FIG. 11A shows the fluorescence intensity of DNA immobilized at different AC potentials. As the AC potential increases, the intensity increases due to higher concentration of DNA on the electrode. 10 Vpp provided the largest enhancement of DNA hybridization.
 Hybridization time was also investigated. The fluorescence intensity was measured at various hybridization times under 10 Vpp. The fluorescence intensity saturated when the hybridization time was greater than 5 minutes, as illustrated in FIG. 11B.
 Thus, for the above system, the optimal AC potential and the hybridization time were determined to be 10 Vpp and 5 minutes, respectively.
 Immobilization of HIV-B Viruses and RNA Detection
 In this exemplary embodiment, an electrode is used to immobilize a virus (HIV-B). Subsequent to immobilization of the virus, RNA from the virus is detected using fluorescence spectroscopy.
 A CNT/SiC nanotip (diameter 500 nm) was used as an electrode. An HIV-B virus solution was Armored RNA Quant HIV-B kit (Asuragen, Inc, Austin, Tex.) at a concentration of 50,000 copies/mL. For RNA detection, a Quant-iT RiboGreen RNA reagent in DMSO was used, wherein the fluorescence excitation/emission was 500/525 nm when bound to nucleic acid. The reagent was diluted 200× (from the as-purchased concentration) for RNA detection.
 The nanotip (first electrode) was immersed in a 20 μL droplet of the virus solution suspended in a metallic coil (second electrode). A 14 Vpp, 5 MHz signal was applied across the electrodes for one minute to immobilize the HIV on the nanotip. The nanotip was then withdrawn at about 10 μm/sec to further immobilize the HIV. The immobilized HIV on the nanotip was then imaged using SEM, as illustrated in FIG. 12.
 Immobilized HIV on the nanotip was further used to test for RNA. The nanotip having immobilized HIV was immersed in a 2 uL droplet of RIBOGREEN reagent for five minutes without an electric field, during which time the RIBOGREEN was inserted into the RNA inside the virus. The nanotip was then removed from the solution and analyzed by fluorescence microscopy. FIG. 13A is a fluorescence micrograph of the nanotip having HIV-B immobilized on its surface prior to immersing in the RIBOGREEN solution. The white line is provided to illustrate the location of the nanotip in the micrograph. FIG. 13B is a fluorescence micrograph of the nanotip after treatment with RIBOGREEN. The RNA within the HIV-B immobilized on the nanotip fluoresces after treatment with RIBOGREEN.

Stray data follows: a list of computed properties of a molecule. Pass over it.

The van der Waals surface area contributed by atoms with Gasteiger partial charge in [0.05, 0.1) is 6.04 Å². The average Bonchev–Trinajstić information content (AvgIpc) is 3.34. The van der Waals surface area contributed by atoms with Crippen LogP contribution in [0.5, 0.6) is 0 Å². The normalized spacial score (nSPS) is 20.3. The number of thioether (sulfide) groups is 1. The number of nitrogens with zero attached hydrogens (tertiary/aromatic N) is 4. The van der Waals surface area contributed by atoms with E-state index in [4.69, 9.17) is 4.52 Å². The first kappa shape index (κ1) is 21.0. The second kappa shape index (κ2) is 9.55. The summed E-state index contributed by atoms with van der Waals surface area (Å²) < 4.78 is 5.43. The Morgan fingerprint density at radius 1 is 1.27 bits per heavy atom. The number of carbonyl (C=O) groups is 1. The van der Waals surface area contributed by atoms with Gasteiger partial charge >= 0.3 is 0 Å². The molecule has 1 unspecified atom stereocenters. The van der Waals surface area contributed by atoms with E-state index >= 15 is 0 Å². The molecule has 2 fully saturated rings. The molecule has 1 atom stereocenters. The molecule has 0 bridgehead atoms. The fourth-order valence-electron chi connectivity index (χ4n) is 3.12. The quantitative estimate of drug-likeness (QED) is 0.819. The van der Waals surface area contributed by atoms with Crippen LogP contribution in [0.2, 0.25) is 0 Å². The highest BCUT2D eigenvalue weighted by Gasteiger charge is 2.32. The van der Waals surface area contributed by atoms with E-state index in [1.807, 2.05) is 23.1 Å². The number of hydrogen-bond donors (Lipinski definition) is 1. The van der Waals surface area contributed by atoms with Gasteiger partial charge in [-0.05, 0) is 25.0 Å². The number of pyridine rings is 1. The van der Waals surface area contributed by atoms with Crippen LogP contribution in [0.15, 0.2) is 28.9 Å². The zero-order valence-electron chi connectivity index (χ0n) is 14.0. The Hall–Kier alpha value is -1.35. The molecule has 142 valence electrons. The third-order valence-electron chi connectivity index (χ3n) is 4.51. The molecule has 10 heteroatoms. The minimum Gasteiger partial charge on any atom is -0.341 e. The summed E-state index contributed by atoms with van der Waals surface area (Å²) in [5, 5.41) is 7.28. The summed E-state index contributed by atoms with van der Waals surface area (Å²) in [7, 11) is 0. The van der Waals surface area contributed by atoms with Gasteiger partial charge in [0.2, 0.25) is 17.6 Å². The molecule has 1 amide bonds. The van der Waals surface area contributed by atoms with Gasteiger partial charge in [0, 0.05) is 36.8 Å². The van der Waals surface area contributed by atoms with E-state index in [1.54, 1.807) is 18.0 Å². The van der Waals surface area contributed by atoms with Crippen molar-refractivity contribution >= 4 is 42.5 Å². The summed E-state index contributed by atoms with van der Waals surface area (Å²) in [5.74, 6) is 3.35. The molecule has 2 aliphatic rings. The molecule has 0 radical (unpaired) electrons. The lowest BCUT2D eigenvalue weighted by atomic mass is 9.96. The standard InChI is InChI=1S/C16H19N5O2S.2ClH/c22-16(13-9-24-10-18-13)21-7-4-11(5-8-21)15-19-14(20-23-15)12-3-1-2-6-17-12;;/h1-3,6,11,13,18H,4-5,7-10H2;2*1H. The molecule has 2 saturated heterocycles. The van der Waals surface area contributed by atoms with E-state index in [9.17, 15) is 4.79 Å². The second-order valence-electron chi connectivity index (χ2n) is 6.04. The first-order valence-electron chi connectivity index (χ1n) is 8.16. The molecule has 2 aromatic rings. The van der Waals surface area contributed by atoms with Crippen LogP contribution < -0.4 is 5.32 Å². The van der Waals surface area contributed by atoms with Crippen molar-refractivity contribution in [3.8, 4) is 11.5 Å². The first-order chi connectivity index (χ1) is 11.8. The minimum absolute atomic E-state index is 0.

Thus, both viruses and the RNA contained within viruses can be immobilized and detected using the methods of the invention.
 Detection of Nucleic Acids in Immobilized Cells
 In this exemplary embodiment, in-situ hybridization (ISH) is described. The use of fluorescent probes to detect nucleic acids within cells is know in the prior art. This technique is regarded as a powerful analytical tool for investigating cells (e.g. detecting rRNA or mRNA in bacterial cells as an indicator of viable bacteria) and viruses (e.g. detecting RNA or DNA in viral particles) directly. However, known ISH methods suffer from both limited sensitivity and the difficulty of fixing cells onto a solid support, as required for known methods.